Kidworth is Teaching Kids to Save Money

Kidworth: Teaching Kids to Save MoneyAs a veteran of the banking industry, I’ve often wondered why our public school system doesn’t spend more time teaching our kids the financial life skills they need in order to be successful in the real world.

I mean, there is no doubt that my thirteen year old daughter will understand the ins and outs of algebra and how to apply the Pythagorean Theorem, but will she be able to balance a checkbook?

Will she understand how to budget her money and save for the things she’ll want or need?

Well, thanks to KidWorth, I no longer have to worry about her learning those things in school or trying to teach them myself. Kidworth makes it easy for me to help my daughter set sound financial goals and create pathways for her to reach those goals.

The goal of the site is to promote long term financial planning strategies and create a generation of people who are better able to handle their finances through saving, investing and smart consumption. Here’s how Kidworth explains what they do:

Kidworth Review

The Kidworth process explained.

How Kidworth Worked for Me

I set up a free account for my daughter and then sat down and counted her life savings: a grand total of fourteen dollars and seventy-three cents.

We decided to set a savings goal for her so that she could open her own savings account at the bank where I work, or possibly at an online savings account. After this goal was set, we entered her $14.73 into the “kid contribution” section, which automatically populated some really neat graphs. We also factored in events (e.g. her birthday and Christmas) in which she was likely to receive money.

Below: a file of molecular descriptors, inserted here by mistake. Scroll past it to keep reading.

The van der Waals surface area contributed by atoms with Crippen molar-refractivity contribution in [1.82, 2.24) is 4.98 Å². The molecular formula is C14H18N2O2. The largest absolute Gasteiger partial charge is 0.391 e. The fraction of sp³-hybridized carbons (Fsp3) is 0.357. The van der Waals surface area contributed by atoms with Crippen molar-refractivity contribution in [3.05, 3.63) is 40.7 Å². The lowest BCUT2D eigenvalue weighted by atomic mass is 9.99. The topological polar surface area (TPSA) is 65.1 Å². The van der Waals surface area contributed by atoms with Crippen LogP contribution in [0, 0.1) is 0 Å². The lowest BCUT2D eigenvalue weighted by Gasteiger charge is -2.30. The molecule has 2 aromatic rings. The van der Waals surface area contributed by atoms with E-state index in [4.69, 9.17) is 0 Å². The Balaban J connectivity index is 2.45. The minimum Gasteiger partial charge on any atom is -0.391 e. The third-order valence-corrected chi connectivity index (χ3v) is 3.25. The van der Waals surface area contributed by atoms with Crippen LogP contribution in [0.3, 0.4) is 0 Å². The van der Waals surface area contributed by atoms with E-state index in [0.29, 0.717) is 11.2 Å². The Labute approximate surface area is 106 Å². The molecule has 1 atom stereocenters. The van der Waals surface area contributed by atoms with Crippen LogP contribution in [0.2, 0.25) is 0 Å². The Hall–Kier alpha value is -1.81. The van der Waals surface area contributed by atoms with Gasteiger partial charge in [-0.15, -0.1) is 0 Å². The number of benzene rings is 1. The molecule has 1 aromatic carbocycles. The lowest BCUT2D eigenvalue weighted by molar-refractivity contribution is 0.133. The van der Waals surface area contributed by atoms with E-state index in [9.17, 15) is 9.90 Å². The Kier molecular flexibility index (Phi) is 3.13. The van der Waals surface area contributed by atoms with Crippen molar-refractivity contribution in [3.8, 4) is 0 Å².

Kidworth Kid Financial Goals

Three goal options at Kidworth: share, spend, save.

But, while savings goals are great, they are only one piece of the whole financial pie. Kidworth recognizes this and has created goal categories for spending and giving as well. Having spending goals helped my daughter understand the value of making and sticking to a budget while the giving, or sharing, goals help her to set aside money for charitable giving to causes she values. Currently, she is on target to give the ASPCA $10 by the end of the year!

Until now, I haven’t seen a more comprehensive or effective tool for helping my children learn the basics of money management. Not only has my daughter already reaped the benefits of using Kidworth, I’ve introduced my nine year old son to financial goal setting. In my opinion, you can never start teaching your children about fiscal responsibility too early.

PT Money is a Kidworth Ambassador and is compensated for involvement in the program.

Last Edited: February 17, 2012 @ 2:25 amThe content of ptmoney.com is for general information purposes only and does not constitute professional advice. Visitors to ptmoney.com should not act upon the content or information without first seeking appropriate professional advice. In accordance with the latest FTC guidelines, we declare that we have a financial relationship with every company mentioned on this site.

Comments

  1. I’d like to see Dave Ramsey’s Financial Peace University taught at every high school in North America.

  2. @debitvscredit thanks, Joseph